But Kopach, himself a 21-year-old from Illinois State University taken in this past June's draft, has 21 walks to only two strikeouts in his first 20-plus innings with the short-season, Low-A Boise Hawks of the Northwest League.
While it may be too early to sound the alarms, the numbers don't lie. Adding even more insult to injury is that Kopach has thrown six wild pitches to triple-up his strikeout totals. Perhaps the saving grace is the pitcher's average against, which remains a respectable .212 in spite of the influx in walks. His ERA sits bloating at 5.31 through his first six games with the team.
Hawks manager Steve McFarland has been witness to Kopach's struggles early on in his first pro season and feels it's only a matter of command.
"He's going to have to make a few adjustments with his delivery in order to be able to command his stuff," said McFarland. "He has good stuff, but we still haven't seen much of him. I think he's been getting a little better lately. His stuff is there, it's just a matter of commanding it."
While Kopach himself cites an often inconsistent approach with his mechanics, he also admits to having struggled as much between the eyes.
"Sometimes I have a tendency to lose focus and have to think about the big picture," Kopach said. "I'll get too pumped up when I'm pitching and start rushing to the plate a little. I need to be more relaxed. I have a tendency to be hyper, which carries into my pitching."
Kopach might still be considered fairly new to pitching. Despite having pitched in high school for Downers Grover (Ill.) South HS, he had appeared in just six games on the mound with the Redbirds prior to 2005.
A former infielder and second baseman who was struggling with the bat at the time, he admitted that being approached about a career more centered around pitching was something he never took offense to.
"It was fine by me," Kopach said, recalling a conversation he had with Redbirds head coach Jim Brownlee prior to '05. "I had been playing summer ball and when I returned the following spring, my coach said they felt they could see me filling more of a role on our pitching staff. I was happy to do it."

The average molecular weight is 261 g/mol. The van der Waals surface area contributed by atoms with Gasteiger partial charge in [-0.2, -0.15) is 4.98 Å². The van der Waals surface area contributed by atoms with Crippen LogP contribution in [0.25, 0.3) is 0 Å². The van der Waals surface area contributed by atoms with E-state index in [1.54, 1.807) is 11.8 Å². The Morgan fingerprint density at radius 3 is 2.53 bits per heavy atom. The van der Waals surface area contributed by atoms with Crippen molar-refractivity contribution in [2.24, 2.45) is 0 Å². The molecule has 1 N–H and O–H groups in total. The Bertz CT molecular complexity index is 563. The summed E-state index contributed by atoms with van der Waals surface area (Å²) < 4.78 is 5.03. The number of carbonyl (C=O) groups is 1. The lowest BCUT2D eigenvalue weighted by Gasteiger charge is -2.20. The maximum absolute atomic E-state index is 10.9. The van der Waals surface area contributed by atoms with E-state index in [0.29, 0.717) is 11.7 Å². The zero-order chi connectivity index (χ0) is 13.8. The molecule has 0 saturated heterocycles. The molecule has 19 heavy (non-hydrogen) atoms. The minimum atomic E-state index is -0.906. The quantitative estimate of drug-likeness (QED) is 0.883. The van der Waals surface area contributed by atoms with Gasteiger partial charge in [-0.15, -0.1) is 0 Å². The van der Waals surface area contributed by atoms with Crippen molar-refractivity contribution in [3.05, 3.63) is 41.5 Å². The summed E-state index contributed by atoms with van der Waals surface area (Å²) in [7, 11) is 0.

Kopach's repertoire consists primarily of a fastball/slider combination. He has been focusing on the development of a third pitch – a changeup – but admits to having relied mostly on a fastball that normally sits between 89-93 mph.
Growing up in Darien, Ill., in nearby Chicago, Kopach came into his final college season with the expectation of closing games. But a shortage in pitching depth forced him into the starting rotation, where he was 3-9 despite a team-best 4.17 ERA in 69 innings for the team.
After signing with the Cubs, Kopach started off well in the Arizona Rookie League with the Mesa Cubs. He allowed three runs in 11-plus innings for a 2.31 ERA, and held opposing hitters to a .135 average against.
Eventually moved up to Boise, Kopach made his first four appearances with the Hawks from the starting rotation, but has since appeared in back-to-back contests from the bullpen. And it is the bullpen where he sees himself more permanently from here on out.
"I'm used to the role," said Kopach, who appeared in four games from relief with the Redbirds this past season, and 11 games the previous year. "This past year in college, I did both [starting and relieving]. I was all over the place, because I have a rubber arm. I'd say the ‘pen is probably better suited for me. Everyone seems to tell me that."